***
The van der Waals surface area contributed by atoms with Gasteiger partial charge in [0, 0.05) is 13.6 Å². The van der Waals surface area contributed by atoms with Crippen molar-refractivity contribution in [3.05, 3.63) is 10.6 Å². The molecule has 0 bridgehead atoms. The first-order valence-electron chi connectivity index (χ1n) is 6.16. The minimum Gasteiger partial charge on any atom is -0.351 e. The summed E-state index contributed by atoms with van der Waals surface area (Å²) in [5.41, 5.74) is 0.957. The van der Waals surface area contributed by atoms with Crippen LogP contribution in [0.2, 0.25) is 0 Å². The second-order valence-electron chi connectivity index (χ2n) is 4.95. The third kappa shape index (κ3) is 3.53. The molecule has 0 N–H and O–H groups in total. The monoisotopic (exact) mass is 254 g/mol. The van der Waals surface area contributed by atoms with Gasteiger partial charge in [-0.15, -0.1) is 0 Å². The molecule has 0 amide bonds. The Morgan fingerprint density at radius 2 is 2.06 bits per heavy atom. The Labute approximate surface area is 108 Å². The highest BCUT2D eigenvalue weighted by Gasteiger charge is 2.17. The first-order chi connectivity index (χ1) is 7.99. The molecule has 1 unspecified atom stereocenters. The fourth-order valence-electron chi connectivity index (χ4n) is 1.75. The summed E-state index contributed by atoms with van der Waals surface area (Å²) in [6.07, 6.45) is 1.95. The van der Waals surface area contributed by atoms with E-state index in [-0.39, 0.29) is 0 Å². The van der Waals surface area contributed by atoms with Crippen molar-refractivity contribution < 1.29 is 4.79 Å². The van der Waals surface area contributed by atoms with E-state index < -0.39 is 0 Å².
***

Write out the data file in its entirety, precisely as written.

The van der Waals surface area contributed by atoms with Gasteiger partial charge in [0, 0.05) is 13.6 Å². The van der Waals surface area contributed by atoms with Crippen molar-refractivity contribution in [3.05, 3.63) is 10.6 Å². The molecule has 0 bridgehead atoms. The first-order valence-electron chi connectivity index (χ1n) is 6.16. The minimum Gasteiger partial charge on any atom is -0.351 e. The summed E-state index contributed by atoms with van der Waals surface area (Å²) in [5.41, 5.74) is 0.957. The van der Waals surface area contributed by atoms with Crippen LogP contribution in [0.2, 0.25) is 0 Å². The second-order valence-electron chi connectivity index (χ2n) is 4.95. The third kappa shape index (κ3) is 3.53. The molecule has 0 N–H and O–H groups in total. The monoisotopic (exact) mass is 254 g/mol. The van der Waals surface area contributed by atoms with Gasteiger partial charge in [-0.15, -0.1) is 0 Å². The molecule has 0 amide bonds. The Morgan fingerprint density at radius 2 is 2.06 bits per heavy atom. The Labute approximate surface area is 108 Å². The highest BCUT2D eigenvalue weighted by Gasteiger charge is 2.17. The first-order chi connectivity index (χ1) is 7.99. The molecule has 1 unspecified atom stereocenters. The fourth-order valence-electron chi connectivity index (χ4n) is 1.75. The summed E-state index contributed by atoms with van der Waals surface area (Å²) in [6.07, 6.45) is 1.95. The van der Waals surface area contributed by atoms with E-state index in [-0.39, 0.29) is 0 Å². The van der Waals surface area contributed by atoms with Crippen molar-refractivity contribution < 1.29 is 4.79 Å². The van der Waals surface area contributed by atoms with E-state index < -0.39 is 0 Å².